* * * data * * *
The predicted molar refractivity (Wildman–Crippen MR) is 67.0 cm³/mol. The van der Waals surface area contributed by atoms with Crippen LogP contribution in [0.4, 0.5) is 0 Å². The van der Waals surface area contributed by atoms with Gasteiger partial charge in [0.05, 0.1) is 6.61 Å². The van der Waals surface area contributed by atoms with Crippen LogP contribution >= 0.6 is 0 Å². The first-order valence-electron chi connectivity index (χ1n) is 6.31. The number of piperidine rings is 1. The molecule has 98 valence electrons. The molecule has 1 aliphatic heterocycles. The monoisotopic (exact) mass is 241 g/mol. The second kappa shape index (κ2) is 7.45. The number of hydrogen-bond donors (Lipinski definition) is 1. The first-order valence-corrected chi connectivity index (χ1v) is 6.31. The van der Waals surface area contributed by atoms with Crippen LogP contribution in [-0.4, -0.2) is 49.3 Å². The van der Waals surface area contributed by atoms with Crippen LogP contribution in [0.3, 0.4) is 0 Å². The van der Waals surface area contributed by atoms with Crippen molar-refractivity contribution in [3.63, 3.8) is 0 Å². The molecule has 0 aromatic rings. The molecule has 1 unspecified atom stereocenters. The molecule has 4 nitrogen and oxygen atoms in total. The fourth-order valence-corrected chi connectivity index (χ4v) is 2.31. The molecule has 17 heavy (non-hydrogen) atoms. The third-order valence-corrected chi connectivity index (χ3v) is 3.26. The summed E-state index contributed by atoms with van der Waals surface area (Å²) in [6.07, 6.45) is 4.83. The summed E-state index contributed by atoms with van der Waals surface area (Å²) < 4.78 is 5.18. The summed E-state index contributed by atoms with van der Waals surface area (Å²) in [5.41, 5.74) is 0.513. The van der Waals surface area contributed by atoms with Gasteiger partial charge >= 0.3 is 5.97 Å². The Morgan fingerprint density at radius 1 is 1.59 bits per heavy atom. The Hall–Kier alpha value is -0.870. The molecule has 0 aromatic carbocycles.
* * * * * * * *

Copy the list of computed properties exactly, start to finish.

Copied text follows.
The predicted molar refractivity (Wildman–Crippen MR) is 67.0 cm³/mol. The van der Waals surface area contributed by atoms with Crippen LogP contribution in [0.4, 0.5) is 0 Å². The van der Waals surface area contributed by atoms with Gasteiger partial charge in [0.05, 0.1) is 6.61 Å². The van der Waals surface area contributed by atoms with Crippen LogP contribution >= 0.6 is 0 Å². The first-order valence-electron chi connectivity index (χ1n) is 6.31. The number of piperidine rings is 1. The molecule has 98 valence electrons. The molecule has 1 aliphatic heterocycles. The monoisotopic (exact) mass is 241 g/mol. The second kappa shape index (κ2) is 7.45. The number of hydrogen-bond donors (Lipinski definition) is 1. The first-order valence-corrected chi connectivity index (χ1v) is 6.31. The van der Waals surface area contributed by atoms with Crippen LogP contribution in [-0.4, -0.2) is 49.3 Å². The van der Waals surface area contributed by atoms with Crippen LogP contribution in [0.3, 0.4) is 0 Å². The van der Waals surface area contributed by atoms with Crippen molar-refractivity contribution in [3.63, 3.8) is 0 Å². The molecule has 0 aromatic rings. The molecule has 1 unspecified atom stereocenters. The molecule has 4 nitrogen and oxygen atoms in total. The fourth-order valence-corrected chi connectivity index (χ4v) is 2.31. The molecule has 17 heavy (non-hydrogen) atoms. The third-order valence-corrected chi connectivity index (χ3v) is 3.26. The summed E-state index contributed by atoms with van der Waals surface area (Å²) in [6.07, 6.45) is 4.83. The summed E-state index contributed by atoms with van der Waals surface area (Å²) < 4.78 is 5.18. The summed E-state index contributed by atoms with van der Waals surface area (Å²) in [5.41, 5.74) is 0.513. The van der Waals surface area contributed by atoms with Gasteiger partial charge >= 0.3 is 5.97 Å². The Morgan fingerprint density at radius 1 is 1.59 bits per heavy atom. The Hall–Kier alpha value is -0.870. The molecule has 0 aromatic carbocycles.